Update 5/5: The bill also passed through the Florida Senate today. It now heads to Gov. Rick Scott's desk, where it's all-but-certain to become law.
Mandatory-minimum drug sentences, which force judges to put drug offenders away for long periods of time, are such a bad idea that even tough-on-crime Republicans have backed away from them. Drug-sentencing reform is no longer the purview of the far-left alone: Even the Koch brothers, who were championing shady political donations before George Soros was a glint in the alt-right's eye, have come out in support of mandatory-minimum reform
. Whole documentaries are devoted to the harmfulness of these sentences.
The Florida House of Representatives, however, appears to still be living like it's 1994. Despite all the talk about how destructive the War on Drugs has been to black and brown Americans, the state House yesterday voted unanimously — 118 to zero — for a bill that will ratchet up Florida's drug war, enact new mandatory-minimum sentences for opioid users and dealers, and create new prohibitions against trafficking drugs including fentanyl and synthetic marijuana.
Florida, like most states, is in the throes of an opiate-addiction crisis: The state faces record-breaking numbers of heroin overdoses after pharmaceutical companies spent decades handing out pills like oxycodone as if they were Skittles.
But drug-sentencing experts have warned repeatedly that mandatory-minimum laws only end up hurting addicts, who do not make rational choices or respond to so-called criminal deterrents when they're in the throes of addiction. This bill does nothing to sanction pharmaceutical companies for knowingly causing the crisis.
The bill, HB 477, was proposed by GOP Reps. Kathleen Peters and Charlie Stone as a way to supposedly deter drug dealers from trafficking or selling opioids. But since January, apparently zero members of the Republican-dominated Florida House consulted a single drug-law expert.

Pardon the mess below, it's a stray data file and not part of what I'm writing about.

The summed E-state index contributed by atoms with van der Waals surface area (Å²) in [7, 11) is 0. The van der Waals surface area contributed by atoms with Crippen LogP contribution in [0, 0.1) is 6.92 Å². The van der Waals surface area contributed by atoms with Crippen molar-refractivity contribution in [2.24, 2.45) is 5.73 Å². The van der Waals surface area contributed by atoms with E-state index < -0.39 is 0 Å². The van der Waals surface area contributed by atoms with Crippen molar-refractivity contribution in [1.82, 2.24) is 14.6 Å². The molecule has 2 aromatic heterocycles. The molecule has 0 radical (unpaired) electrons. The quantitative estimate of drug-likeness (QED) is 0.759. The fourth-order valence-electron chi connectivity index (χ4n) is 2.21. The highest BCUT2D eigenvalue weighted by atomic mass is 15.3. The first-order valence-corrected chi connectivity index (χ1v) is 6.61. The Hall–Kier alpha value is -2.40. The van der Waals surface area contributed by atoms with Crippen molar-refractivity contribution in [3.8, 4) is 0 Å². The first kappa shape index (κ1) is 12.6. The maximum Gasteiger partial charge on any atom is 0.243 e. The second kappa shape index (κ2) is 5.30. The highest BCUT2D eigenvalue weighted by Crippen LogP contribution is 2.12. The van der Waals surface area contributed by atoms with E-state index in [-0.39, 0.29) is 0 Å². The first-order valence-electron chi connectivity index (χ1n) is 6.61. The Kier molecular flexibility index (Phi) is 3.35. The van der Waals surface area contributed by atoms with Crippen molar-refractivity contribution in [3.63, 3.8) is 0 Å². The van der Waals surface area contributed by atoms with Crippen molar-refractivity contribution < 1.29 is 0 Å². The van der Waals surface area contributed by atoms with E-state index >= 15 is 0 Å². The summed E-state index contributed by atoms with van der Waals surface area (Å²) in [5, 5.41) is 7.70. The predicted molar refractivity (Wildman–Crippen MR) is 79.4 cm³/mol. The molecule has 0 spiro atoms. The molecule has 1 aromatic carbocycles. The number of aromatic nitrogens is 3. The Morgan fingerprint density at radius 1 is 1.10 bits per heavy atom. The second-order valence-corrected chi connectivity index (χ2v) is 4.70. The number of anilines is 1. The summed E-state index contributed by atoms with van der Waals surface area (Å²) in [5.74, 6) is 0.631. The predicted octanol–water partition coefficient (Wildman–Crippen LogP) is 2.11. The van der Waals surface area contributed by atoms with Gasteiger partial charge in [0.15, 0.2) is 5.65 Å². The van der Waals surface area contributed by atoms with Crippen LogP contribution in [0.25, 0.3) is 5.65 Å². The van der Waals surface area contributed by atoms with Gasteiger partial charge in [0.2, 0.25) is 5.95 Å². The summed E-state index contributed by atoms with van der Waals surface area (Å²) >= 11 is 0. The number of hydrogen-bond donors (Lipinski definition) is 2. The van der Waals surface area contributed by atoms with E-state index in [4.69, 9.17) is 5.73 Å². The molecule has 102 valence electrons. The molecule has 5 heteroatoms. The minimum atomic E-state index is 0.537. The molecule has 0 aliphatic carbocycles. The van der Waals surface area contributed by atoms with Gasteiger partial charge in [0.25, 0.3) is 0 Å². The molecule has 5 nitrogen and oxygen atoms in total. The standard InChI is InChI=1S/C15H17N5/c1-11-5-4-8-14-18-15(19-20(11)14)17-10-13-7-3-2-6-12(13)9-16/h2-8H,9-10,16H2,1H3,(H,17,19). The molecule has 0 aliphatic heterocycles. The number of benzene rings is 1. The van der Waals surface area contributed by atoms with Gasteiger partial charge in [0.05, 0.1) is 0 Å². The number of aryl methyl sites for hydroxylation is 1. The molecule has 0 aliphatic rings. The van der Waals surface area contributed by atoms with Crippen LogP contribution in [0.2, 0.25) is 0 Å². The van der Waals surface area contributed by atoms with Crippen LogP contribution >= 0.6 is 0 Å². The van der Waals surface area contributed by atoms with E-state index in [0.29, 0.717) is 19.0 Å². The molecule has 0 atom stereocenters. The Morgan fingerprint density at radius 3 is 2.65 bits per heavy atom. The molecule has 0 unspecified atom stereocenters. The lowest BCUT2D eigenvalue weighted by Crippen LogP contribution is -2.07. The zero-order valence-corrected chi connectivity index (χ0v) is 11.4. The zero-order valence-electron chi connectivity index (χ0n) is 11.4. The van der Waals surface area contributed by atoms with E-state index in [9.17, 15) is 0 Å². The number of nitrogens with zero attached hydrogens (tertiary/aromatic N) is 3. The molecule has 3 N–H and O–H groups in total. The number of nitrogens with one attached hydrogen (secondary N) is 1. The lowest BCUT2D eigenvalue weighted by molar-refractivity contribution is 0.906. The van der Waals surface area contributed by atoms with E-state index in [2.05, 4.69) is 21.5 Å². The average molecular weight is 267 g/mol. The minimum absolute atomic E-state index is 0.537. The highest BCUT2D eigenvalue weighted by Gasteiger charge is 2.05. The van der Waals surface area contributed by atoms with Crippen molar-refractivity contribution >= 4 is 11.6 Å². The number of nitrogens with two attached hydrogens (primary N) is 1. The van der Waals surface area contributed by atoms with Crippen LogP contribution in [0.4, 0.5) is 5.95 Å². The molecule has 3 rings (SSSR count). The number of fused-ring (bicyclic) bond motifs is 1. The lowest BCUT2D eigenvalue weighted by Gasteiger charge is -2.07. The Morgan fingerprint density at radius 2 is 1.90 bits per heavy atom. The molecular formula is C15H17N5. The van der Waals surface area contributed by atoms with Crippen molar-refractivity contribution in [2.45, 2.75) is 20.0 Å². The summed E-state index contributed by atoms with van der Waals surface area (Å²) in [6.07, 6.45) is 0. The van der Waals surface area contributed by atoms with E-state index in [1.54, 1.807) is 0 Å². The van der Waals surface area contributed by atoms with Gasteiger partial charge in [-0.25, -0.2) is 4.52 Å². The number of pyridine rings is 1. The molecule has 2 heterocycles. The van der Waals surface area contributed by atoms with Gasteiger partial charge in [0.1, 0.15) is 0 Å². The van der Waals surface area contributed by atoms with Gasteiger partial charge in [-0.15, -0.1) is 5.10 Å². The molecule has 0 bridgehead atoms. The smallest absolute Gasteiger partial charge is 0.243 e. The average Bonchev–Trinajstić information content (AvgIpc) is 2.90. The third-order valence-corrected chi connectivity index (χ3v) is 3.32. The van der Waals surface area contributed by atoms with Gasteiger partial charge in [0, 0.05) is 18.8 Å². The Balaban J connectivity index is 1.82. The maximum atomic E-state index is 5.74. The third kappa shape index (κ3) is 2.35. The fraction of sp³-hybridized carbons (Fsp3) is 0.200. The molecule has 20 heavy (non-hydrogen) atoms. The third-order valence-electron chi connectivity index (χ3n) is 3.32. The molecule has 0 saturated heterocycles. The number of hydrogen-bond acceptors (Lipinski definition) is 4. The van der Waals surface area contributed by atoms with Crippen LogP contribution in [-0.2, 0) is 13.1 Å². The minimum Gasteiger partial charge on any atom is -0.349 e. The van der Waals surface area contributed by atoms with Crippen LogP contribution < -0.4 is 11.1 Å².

One of those experts tells New Times
he's flabbergasted the bill passed with such ease.
"This bill has been presented the exact same way as all the other mandatory-minimum bills that have been presented through the years," says Greg Newburn, state policy director for Families Against Mandatory Minimums. "Nothing changed. If you go back to 1999, lawmakers were making the same promises, that these laws were just for traffickers, that they are drawing the threshold weight so tight that no user is going to get caught up in this, etc. The rhetoric is identical."
In short, the 167-page bill would label fentanyl, fentanyl mixtures, and other, more powerful synthetic opiates as Schedule I drugs, except for pharmaceutical purposes; label anyone caught with four grams or more of fentanyl as a "fentanyl trafficker" subject to a mandatory three-year prison term; force people caught with 14 grams of fentanyl to serve 15 years in prison; and send people caught with 28 grams of fentanyl to jail for 25 years. Judges would have zero discretion to alter those sentences. The prison terms would also come with mandatory fines of $50,000 to $500,000.
The bill would also create similar mandatory sentencing brackets for synthetic cannabinoids, ranging from three years in prison and a $50,000 fine for 280 to 500 grams, to 25 years and a $750,000 fine for 30 kilograms.
(The bill will also add codeine to the list of drugs that triggers mandatory life in jail without parole for people caught with more than 30 kilograms. If those drugs are found to have killed people, those suspects can also be charged with the death penalty.)